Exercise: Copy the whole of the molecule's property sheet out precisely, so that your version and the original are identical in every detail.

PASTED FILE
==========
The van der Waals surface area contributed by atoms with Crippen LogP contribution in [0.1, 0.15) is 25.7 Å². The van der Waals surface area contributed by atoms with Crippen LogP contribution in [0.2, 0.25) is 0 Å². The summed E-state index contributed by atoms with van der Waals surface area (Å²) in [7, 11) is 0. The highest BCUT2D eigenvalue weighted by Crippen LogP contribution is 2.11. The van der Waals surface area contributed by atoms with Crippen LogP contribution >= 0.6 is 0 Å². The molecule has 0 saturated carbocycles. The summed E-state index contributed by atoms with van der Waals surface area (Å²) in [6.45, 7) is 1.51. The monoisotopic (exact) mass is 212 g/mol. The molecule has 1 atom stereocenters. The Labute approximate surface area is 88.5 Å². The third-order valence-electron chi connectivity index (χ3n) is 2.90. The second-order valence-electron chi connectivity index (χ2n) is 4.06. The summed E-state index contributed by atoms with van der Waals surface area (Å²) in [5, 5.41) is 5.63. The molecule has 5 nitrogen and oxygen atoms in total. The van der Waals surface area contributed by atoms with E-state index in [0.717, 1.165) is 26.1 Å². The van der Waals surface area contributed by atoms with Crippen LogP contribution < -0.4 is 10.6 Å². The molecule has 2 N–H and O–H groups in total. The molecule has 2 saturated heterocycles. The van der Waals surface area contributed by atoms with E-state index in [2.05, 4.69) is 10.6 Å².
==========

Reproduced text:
The van der Waals surface area contributed by atoms with Crippen LogP contribution in [0.1, 0.15) is 25.7 Å². The van der Waals surface area contributed by atoms with Crippen LogP contribution in [0.2, 0.25) is 0 Å². The summed E-state index contributed by atoms with van der Waals surface area (Å²) in [7, 11) is 0. The highest BCUT2D eigenvalue weighted by Crippen LogP contribution is 2.11. The van der Waals surface area contributed by atoms with Crippen LogP contribution >= 0.6 is 0 Å². The molecule has 0 saturated carbocycles. The summed E-state index contributed by atoms with van der Waals surface area (Å²) in [6.45, 7) is 1.51. The monoisotopic (exact) mass is 212 g/mol. The molecule has 1 atom stereocenters. The Labute approximate surface area is 88.5 Å². The third-order valence-electron chi connectivity index (χ3n) is 2.90. The second-order valence-electron chi connectivity index (χ2n) is 4.06. The summed E-state index contributed by atoms with van der Waals surface area (Å²) in [5, 5.41) is 5.63. The molecule has 5 nitrogen and oxygen atoms in total. The van der Waals surface area contributed by atoms with E-state index in [0.717, 1.165) is 26.1 Å². The van der Waals surface area contributed by atoms with Crippen LogP contribution < -0.4 is 10.6 Å². The molecule has 2 N–H and O–H groups in total. The molecule has 2 saturated heterocycles. The van der Waals surface area contributed by atoms with E-state index in [2.05, 4.69) is 10.6 Å².